Some brains were removed to help diagnose cause of death, while others were collected for neuropsychiatric research, Dr. Jeremy Metters, Her Majesty's Inspector of Anatomy, said in a report that followed an 18-month investigation.
In one case, a hospital mortician was paid $16 for each brain he provided for research. In another, more than 200 brains were kept for a Manchester University research project that studied the brains of people who had suffered from mental illness and those of healthy "controls" for comparison.
Removing organs without families' permission was explicitly outlawed in 1999. A law passed in 1961 said organs should only be taken from corpses if relatives did not object, but Metters said permission often was not sought.
Metters said many of those involved in retaining organs didn't know they were breaking the law.
"There was a widespread belief that organ and tissue retention was in the 'public interest' and that retention was lawful because the post mortem was carried out for the coroner," he wrote.
The 20,000 figure may be far lower than the actual number of brains taken. It includes only brains still held by hospitals and universities in England, and Metters said many more could have been examined and destroyed.
The government ordered the investigation after a woman learned her husband's brain had been removed without her permission when he committed suicide in 1987. The couple's Jewish faith decrees a person must be buried intact.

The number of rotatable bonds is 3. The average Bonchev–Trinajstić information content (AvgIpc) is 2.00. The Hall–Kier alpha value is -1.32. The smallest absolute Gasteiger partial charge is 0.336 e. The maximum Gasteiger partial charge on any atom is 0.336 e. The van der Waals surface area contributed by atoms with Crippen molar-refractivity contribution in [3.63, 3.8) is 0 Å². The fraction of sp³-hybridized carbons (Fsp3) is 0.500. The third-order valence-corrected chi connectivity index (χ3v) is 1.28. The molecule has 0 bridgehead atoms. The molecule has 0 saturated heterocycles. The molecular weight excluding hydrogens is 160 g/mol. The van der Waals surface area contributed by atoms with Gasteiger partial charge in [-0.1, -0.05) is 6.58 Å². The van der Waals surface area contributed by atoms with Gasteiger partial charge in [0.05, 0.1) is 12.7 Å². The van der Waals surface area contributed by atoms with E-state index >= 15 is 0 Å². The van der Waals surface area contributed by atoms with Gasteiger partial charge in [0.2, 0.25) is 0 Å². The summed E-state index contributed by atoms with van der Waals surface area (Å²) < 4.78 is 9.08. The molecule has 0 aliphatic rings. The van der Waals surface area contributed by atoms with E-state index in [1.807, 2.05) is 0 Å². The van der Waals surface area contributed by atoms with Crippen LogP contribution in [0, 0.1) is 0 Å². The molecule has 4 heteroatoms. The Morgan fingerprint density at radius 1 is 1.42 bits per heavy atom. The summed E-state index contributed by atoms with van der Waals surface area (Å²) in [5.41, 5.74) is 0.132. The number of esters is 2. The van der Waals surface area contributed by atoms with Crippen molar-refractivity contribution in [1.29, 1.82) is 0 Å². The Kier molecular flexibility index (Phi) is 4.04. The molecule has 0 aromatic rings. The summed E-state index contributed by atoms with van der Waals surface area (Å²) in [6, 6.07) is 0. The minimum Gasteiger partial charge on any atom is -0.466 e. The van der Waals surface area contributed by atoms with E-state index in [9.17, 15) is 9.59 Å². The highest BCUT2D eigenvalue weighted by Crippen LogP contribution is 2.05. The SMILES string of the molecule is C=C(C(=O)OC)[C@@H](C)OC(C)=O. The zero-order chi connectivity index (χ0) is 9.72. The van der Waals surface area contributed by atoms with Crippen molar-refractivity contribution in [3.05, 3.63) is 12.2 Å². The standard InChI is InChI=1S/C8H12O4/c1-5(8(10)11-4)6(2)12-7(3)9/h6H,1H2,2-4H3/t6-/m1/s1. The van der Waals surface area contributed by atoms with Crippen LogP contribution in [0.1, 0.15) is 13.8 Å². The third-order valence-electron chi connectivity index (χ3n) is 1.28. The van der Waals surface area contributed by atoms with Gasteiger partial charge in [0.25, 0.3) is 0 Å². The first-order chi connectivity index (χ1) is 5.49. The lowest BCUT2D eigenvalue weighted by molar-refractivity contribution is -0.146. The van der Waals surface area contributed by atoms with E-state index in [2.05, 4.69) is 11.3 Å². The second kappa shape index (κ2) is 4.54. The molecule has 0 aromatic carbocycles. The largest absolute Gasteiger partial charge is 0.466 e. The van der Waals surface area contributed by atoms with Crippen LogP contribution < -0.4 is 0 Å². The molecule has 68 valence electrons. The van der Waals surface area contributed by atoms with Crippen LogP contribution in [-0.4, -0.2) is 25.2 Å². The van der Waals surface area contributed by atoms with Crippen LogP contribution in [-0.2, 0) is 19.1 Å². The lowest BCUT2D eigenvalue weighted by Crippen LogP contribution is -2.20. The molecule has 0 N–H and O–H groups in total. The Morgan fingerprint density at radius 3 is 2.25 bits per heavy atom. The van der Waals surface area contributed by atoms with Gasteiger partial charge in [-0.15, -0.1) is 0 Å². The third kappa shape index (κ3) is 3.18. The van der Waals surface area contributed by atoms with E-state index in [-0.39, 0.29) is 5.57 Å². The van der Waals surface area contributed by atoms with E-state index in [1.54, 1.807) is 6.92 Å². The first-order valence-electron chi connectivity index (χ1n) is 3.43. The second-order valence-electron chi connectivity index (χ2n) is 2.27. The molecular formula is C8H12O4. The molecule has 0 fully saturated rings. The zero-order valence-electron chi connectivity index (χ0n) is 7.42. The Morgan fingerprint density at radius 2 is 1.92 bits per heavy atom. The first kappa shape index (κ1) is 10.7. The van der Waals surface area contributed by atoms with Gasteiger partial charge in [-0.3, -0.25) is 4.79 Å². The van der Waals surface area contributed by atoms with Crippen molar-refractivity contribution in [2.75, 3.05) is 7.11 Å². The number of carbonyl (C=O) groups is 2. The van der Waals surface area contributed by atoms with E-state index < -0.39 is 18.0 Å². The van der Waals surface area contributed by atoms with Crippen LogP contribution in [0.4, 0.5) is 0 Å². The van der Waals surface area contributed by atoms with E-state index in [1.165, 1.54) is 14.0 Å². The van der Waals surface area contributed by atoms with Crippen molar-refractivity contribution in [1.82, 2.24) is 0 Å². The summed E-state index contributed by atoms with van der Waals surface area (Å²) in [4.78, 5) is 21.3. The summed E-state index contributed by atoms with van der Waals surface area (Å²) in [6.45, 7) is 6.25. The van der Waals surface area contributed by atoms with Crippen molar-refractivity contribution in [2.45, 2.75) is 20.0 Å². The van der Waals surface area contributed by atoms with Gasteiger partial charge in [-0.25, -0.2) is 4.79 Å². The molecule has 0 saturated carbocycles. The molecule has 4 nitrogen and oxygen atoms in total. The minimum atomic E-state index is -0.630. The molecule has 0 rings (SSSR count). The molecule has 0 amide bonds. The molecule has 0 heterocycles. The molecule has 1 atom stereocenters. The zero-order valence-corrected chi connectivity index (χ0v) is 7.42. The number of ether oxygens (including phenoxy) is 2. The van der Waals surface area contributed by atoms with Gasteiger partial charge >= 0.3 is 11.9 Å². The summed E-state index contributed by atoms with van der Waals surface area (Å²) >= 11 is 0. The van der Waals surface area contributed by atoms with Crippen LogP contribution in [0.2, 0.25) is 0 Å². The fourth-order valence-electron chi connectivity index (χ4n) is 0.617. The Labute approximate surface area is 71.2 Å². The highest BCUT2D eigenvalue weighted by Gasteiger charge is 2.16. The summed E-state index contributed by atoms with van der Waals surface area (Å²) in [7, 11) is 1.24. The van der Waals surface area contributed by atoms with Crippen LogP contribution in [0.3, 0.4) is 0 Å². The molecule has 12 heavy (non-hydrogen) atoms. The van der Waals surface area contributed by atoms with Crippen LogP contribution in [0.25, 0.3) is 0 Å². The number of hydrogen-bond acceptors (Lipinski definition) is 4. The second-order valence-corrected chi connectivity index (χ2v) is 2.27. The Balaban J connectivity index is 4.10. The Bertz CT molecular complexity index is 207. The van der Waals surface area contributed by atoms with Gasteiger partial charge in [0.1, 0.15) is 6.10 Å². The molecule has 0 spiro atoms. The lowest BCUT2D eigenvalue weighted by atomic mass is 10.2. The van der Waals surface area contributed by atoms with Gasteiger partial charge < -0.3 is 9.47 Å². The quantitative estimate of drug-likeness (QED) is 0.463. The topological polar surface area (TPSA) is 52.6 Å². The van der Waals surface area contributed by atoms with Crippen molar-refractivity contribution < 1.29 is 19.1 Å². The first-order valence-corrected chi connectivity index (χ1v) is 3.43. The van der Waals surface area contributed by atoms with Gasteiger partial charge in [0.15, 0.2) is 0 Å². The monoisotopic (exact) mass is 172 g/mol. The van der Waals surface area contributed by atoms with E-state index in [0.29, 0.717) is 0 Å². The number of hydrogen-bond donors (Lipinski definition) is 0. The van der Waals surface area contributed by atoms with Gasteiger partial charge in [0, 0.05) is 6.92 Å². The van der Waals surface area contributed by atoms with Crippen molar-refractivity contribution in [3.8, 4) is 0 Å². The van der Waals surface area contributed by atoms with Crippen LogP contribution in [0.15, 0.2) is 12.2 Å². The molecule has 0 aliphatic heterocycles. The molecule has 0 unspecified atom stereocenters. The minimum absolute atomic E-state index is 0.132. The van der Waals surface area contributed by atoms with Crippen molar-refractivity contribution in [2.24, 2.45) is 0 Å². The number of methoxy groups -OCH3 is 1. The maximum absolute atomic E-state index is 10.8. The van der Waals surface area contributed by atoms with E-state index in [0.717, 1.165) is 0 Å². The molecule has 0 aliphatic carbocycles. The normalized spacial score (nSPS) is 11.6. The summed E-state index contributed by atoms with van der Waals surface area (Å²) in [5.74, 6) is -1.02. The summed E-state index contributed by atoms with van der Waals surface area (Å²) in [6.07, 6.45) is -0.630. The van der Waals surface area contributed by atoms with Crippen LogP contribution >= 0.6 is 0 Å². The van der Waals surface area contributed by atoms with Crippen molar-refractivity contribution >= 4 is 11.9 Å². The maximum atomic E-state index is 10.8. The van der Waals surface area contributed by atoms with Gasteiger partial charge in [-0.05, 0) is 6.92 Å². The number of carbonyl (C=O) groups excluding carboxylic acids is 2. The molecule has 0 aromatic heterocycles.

Elaine Isaacs said the secrecy surrounding the case of her husband, Cyril, was "nothing short of collusion," and she expected authorities to take action against those responsible.
"I'm very, very angry about being here today," said Isaacs, who attended the launch of the report. "I've had to fight so hard to get this whole situation recognized."
"Our rights were ignored in every sense," she said.
The government's chief medical officer, Sir Liam Donaldson, said removing organs or tissues at post mortem examination without lawful authority "is an affront to families who have lost a loved one."
Metters made 34 recommendations, including greater openness by those involved in post mortems. He said public confidence for the lawful removal of organs and study of tissue must be restored.
"There is some research, important research, which cannot be carried out in any other way than by research on the brain," he said. "It would be a tragedy if my report was to undermine lawful post mortem research that has the full consent of relatives."
But representatives of mental health organizations said they feared the report had done exactly that.
Marjorie Wallace, chief executive of the mental health group SANE, said "the emotion surrounding this and previous inquiries has already almost killed post-mortem research into illnesses such as schizophrenia and depression.
"There is an acute shortage of brain tissue and many of those carrying out the research feel so stigmatized that they have ceased investigations."
The removal of organs without consent was outlawed after it was discovered that 3,500 organs from babies and children had been retained by the Royal Liverpool Children's Hospital in northwest England without the parents' knowledge.